Pixel Processor

Zynq UltraScale+ Device Technical Reference Manual (UG1085)

Document ID
UG1085
Release Date
2022-09-15
Revision
2.3 English

The pixel processor uses a list of primitives generated by the geometry processor to produce a final image that is displayed on the screen. There are two pixel processors. This Figure is a top-level diagram of a pixel processor.

Figure 5-4:      Pixel Processor Block Diagram

X-Ref Target - Figure 5-4

X15302-pixel-proc-block.jpg

The pixel processor consists of the following.

A polygon list reader that reads the polygon lists from main memory and executes commands from the lists.

The render state words (RSWs) component is a data structure in main memory that contains the render state of polygons. The different pipeline stages in the renderer each reference the RSWs to determine how to process the primitives.

The vertex loader fetches the required vertices from memory for each primitive in the polygon list.

The triangle setup unit takes data from the vertex loader and polygon list reader and uses vertex data to compute coefficients for edge equations and varying interpolation equations.

The rasterizer takes coefficients and equations from the triangle setup unit and uses these to divide polygons into fragments.

The fragment shader is a programmable unit that calculates how each fragment of a primitive looks.

The blending unit blends the calculated fragment value into the current frame buffer value at that position.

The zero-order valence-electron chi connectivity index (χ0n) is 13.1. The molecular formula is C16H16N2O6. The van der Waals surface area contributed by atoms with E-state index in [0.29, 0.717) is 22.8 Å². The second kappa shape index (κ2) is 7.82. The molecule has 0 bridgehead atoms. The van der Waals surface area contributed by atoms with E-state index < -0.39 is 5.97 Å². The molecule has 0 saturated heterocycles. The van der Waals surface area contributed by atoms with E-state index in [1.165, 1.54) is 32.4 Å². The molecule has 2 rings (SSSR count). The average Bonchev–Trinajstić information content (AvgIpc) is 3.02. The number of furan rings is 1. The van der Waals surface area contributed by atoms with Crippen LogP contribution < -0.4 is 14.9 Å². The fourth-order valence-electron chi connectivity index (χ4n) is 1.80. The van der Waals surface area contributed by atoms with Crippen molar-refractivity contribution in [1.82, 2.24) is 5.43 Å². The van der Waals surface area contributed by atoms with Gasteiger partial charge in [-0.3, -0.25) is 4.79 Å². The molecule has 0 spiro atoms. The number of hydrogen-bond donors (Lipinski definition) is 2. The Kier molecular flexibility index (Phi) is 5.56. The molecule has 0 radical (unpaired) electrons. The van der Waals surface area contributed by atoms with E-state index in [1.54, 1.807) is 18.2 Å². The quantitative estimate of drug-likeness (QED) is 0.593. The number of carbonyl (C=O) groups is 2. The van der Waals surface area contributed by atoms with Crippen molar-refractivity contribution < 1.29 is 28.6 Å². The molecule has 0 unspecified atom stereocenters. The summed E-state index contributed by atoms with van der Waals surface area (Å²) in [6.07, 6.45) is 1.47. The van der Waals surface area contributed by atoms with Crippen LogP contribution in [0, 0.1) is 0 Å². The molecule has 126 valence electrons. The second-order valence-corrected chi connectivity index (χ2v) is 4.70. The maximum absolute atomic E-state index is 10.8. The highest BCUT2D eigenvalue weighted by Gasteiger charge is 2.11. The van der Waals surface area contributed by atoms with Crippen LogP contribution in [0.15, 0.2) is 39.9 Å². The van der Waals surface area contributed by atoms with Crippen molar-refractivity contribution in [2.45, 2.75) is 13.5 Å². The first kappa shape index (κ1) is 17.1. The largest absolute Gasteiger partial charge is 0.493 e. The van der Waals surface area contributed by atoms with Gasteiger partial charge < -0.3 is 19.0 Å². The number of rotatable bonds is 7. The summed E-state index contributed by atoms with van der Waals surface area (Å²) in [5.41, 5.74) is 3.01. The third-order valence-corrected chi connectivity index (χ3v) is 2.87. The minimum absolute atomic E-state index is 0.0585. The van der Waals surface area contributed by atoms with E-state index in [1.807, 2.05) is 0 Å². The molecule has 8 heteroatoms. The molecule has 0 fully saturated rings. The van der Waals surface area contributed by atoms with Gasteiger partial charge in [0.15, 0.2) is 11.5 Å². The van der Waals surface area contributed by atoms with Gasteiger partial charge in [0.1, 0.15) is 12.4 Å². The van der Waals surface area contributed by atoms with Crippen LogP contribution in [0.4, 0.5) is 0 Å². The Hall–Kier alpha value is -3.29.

The tile buffers take inputs from the fragment shader. The buffers perform various tests on the fragments, for example, Z tests and stencil tests. When the tile is fully rendered it is written to the frame buffer.

The writeback unit writes the content of the tile buffer to system memory after the tile is completely rendered.

The pixel processor performs the rendering tasks shown in Table: Pixel Processor Rendering Tasks.

Table 5-2:      Pixel Processor Rendering Tasks

Processing Task

Description

Triangle setup

To prepare the primitive for rendering by calculating various data that is required to rasterize and shade the primitive.

Rasterization

To divide the primitive into independent fragments. These are fragment-sized pieces of primitive that the shader pipeline processes. Fragments that could be visible proceed to the fragment shading stage, and fragments that are certain not to be visible are discarded.

Fragment shading

To determine how the fragment actually looks. In general, the pixel processor calculates a color for the fragment.

Blending

The fragment is blended into the frame buffer to produce the final image.

Producing the frame buffer content

After blending, the fragment becomes a fragment at a certain position in the tile buffer. If no other fragment overwrites that position, the fragment becomes a fragment in the final frame. Multi-sampling techniques to obtain better quality final images can be applied to the fragment at this stage. When the internal tile buffer is completely rendered, it is written to the frame buffer in main memory.